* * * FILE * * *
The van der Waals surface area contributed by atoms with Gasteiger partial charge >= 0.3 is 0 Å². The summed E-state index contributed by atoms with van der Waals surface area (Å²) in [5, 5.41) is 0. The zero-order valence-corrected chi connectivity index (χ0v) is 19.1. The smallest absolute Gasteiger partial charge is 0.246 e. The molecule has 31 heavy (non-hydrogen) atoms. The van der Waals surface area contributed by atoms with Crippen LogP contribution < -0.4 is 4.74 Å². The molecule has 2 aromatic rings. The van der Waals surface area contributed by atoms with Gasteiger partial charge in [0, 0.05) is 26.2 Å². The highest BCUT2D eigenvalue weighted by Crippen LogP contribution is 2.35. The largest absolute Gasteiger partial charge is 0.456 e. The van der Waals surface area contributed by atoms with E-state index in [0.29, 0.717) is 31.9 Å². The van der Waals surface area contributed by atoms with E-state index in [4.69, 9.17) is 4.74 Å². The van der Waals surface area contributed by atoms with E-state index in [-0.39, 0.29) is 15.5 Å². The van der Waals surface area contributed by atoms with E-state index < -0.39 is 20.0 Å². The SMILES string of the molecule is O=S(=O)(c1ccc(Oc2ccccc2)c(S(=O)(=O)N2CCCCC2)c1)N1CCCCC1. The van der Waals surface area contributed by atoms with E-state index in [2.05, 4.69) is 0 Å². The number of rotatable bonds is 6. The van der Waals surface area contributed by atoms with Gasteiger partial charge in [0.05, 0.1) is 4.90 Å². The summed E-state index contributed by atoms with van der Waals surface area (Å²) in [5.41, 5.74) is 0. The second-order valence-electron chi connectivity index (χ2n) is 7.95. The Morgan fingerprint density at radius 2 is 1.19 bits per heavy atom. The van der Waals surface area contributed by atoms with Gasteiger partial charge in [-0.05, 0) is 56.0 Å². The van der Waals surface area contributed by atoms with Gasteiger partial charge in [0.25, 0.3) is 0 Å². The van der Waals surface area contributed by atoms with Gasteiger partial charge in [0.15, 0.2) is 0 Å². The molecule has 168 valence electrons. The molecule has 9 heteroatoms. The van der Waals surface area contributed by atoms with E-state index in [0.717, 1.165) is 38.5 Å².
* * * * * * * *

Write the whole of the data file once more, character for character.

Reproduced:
The van der Waals surface area contributed by atoms with Gasteiger partial charge >= 0.3 is 0 Å². The summed E-state index contributed by atoms with van der Waals surface area (Å²) in [5, 5.41) is 0. The zero-order valence-corrected chi connectivity index (χ0v) is 19.1. The smallest absolute Gasteiger partial charge is 0.246 e. The molecule has 31 heavy (non-hydrogen) atoms. The van der Waals surface area contributed by atoms with Crippen LogP contribution < -0.4 is 4.74 Å². The molecule has 2 aromatic rings. The van der Waals surface area contributed by atoms with Gasteiger partial charge in [0, 0.05) is 26.2 Å². The highest BCUT2D eigenvalue weighted by Crippen LogP contribution is 2.35. The largest absolute Gasteiger partial charge is 0.456 e. The van der Waals surface area contributed by atoms with E-state index in [0.29, 0.717) is 31.9 Å². The van der Waals surface area contributed by atoms with E-state index in [4.69, 9.17) is 4.74 Å². The van der Waals surface area contributed by atoms with E-state index in [-0.39, 0.29) is 15.5 Å². The van der Waals surface area contributed by atoms with E-state index < -0.39 is 20.0 Å². The SMILES string of the molecule is O=S(=O)(c1ccc(Oc2ccccc2)c(S(=O)(=O)N2CCCCC2)c1)N1CCCCC1. The van der Waals surface area contributed by atoms with E-state index in [2.05, 4.69) is 0 Å². The number of rotatable bonds is 6. The van der Waals surface area contributed by atoms with Gasteiger partial charge in [0.05, 0.1) is 4.90 Å². The summed E-state index contributed by atoms with van der Waals surface area (Å²) in [5.41, 5.74) is 0. The second-order valence-electron chi connectivity index (χ2n) is 7.95. The Morgan fingerprint density at radius 2 is 1.19 bits per heavy atom. The van der Waals surface area contributed by atoms with Gasteiger partial charge in [-0.05, 0) is 56.0 Å². The van der Waals surface area contributed by atoms with Gasteiger partial charge in [0.25, 0.3) is 0 Å². The van der Waals surface area contributed by atoms with Gasteiger partial charge in [0.15, 0.2) is 0 Å². The molecule has 168 valence electrons. The molecule has 9 heteroatoms. The van der Waals surface area contributed by atoms with E-state index in [0.717, 1.165) is 38.5 Å².